Introduction of Kick Boxing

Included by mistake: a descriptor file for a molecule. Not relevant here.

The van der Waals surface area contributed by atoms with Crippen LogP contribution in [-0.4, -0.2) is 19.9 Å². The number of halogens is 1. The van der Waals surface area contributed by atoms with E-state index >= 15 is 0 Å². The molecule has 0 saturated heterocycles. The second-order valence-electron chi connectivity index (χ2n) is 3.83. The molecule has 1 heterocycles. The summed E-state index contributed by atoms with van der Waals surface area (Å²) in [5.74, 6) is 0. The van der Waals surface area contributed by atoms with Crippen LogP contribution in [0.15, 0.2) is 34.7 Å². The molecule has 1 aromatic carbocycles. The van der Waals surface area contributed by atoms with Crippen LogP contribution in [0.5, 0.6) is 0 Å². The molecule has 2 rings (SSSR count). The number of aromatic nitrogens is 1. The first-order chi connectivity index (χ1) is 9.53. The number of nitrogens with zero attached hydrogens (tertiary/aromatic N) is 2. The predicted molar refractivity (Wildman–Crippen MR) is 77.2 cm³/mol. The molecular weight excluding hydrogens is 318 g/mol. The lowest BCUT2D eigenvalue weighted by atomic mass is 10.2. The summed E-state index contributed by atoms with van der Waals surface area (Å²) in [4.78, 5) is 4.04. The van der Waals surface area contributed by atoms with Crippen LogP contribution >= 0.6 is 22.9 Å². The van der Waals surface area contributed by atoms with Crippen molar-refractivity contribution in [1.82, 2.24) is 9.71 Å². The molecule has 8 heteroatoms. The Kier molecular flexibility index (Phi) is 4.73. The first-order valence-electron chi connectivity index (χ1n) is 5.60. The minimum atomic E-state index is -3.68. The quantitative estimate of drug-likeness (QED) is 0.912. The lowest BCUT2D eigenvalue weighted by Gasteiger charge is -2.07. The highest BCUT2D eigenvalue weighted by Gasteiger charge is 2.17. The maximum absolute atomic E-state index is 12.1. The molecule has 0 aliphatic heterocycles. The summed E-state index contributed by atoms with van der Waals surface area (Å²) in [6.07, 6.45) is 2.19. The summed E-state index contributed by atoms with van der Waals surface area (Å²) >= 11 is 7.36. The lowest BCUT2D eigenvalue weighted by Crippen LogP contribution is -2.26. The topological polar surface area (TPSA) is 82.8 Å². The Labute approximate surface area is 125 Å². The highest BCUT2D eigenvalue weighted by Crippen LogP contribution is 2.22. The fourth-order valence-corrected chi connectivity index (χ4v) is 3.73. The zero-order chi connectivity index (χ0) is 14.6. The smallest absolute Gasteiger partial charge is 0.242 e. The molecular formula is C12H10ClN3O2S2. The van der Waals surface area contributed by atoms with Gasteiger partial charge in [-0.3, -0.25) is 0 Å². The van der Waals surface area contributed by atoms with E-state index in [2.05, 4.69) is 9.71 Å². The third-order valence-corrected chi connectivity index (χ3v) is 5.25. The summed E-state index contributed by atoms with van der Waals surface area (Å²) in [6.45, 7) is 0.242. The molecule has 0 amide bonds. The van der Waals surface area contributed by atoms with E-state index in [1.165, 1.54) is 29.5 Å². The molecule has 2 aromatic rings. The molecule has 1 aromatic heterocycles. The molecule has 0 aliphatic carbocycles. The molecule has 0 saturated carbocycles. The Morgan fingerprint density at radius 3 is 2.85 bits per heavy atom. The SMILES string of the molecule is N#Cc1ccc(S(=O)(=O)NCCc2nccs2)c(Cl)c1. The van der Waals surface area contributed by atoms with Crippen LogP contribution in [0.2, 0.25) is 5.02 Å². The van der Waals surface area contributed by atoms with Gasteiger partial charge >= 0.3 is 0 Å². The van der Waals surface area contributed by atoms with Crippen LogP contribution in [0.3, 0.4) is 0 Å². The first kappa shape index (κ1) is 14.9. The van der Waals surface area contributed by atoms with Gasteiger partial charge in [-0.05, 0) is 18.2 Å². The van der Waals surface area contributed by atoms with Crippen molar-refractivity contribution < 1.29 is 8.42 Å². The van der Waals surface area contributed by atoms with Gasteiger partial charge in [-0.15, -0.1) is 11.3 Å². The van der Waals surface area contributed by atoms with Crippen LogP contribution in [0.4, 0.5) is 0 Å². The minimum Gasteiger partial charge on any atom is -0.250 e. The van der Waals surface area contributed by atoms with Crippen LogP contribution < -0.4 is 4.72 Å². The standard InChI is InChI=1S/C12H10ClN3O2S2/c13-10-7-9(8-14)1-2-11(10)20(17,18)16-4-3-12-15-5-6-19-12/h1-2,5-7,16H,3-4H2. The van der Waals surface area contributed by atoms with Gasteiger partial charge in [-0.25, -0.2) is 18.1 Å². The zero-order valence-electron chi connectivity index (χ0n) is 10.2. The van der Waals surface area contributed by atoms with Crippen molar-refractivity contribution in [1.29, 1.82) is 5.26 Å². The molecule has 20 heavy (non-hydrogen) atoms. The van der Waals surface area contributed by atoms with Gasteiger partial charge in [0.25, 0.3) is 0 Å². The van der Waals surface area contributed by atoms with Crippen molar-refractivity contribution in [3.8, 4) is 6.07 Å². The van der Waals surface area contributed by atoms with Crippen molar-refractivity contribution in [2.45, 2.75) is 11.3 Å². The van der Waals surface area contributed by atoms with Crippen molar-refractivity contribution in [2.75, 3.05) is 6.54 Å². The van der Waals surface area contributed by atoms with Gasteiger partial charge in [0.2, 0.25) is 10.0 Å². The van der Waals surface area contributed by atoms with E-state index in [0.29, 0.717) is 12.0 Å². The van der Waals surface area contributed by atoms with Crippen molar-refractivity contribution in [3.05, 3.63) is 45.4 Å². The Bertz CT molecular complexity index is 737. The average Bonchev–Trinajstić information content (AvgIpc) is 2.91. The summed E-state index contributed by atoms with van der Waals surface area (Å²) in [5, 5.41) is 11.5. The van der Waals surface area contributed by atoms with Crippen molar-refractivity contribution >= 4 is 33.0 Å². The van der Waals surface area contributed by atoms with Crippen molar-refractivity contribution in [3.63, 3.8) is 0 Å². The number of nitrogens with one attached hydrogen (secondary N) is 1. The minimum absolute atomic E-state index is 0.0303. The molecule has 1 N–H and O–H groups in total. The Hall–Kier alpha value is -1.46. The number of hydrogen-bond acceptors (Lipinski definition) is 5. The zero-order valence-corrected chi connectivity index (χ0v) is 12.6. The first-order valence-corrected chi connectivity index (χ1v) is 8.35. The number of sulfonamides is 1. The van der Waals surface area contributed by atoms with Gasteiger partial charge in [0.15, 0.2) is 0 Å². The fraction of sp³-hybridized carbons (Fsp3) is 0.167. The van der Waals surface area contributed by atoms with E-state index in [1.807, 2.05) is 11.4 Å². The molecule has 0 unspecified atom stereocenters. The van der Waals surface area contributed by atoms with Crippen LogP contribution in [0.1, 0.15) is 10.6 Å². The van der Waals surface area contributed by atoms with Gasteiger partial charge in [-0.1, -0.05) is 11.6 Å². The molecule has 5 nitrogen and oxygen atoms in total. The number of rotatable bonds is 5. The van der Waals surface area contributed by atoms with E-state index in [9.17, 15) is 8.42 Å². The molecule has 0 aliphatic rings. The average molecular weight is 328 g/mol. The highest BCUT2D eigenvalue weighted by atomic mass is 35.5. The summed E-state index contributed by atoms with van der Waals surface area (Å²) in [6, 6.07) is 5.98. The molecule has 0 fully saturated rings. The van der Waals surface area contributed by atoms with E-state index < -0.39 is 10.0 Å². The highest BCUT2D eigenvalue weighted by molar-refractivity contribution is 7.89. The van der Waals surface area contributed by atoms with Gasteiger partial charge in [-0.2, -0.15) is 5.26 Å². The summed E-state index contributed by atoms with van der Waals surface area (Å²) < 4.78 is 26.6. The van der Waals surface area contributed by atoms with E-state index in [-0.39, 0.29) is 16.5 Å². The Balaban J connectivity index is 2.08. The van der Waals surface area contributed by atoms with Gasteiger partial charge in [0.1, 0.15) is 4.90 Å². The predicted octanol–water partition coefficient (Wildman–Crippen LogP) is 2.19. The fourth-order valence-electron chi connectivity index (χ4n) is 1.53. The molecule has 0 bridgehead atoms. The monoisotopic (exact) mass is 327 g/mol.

Kickboxing is a relatively modern martial arts system. It combines fighting techniques from more traditional systems, such as Karate-Do, kung fu, Thai boxing, tae kwon do and kyoku shinkai. It does not contain a lot of fancy footwork; nor does it have long-standing philosophies and creeds. Instead, it offers no-frills fighting that focuses on power, strength, flexibility, stamina and a blatant urge to win. Kickboxing is a sport that can be practiced by all age groups including children. One need to do a lot of pull ups and push ups to condition the arms. Regular practice will help train your muscles. Most practice with a punching bag and it helps if you have somebody to hold it steady for you. The equipment required includes gloves and punching bags. One will have to wear kickboxing shorts which are designed so as not to obstruct movement. During a match, it takes a lot of focus to be ready for what is coming your way. Quick reflexes and staying on your toes ready for the opponent at all times is the only thing that will help you win. Some also practice in front of the mirror to get the moves right. Warming up before each practice is very important to prevent hurting oneself. Martial arts boomed during the early 1970s and interest was greatly increased by an emphasis on competition fighting. Chinese styles of fighting began to be westernized in the UK, and even more so in the United States, where the first real freestyle systems were being created. Many traditional martial artists, frustrated with the limitations of competition scoring, wished to see how effective their moves would be in a more realistic environment. They focused on specialized techniques, such as kicks and punches, being delivered with full-force. Today, fights and tournaments are staged all over the Western world and many modern fitness hybrids, such as cardio kickboxing and tae bo, have originated from it.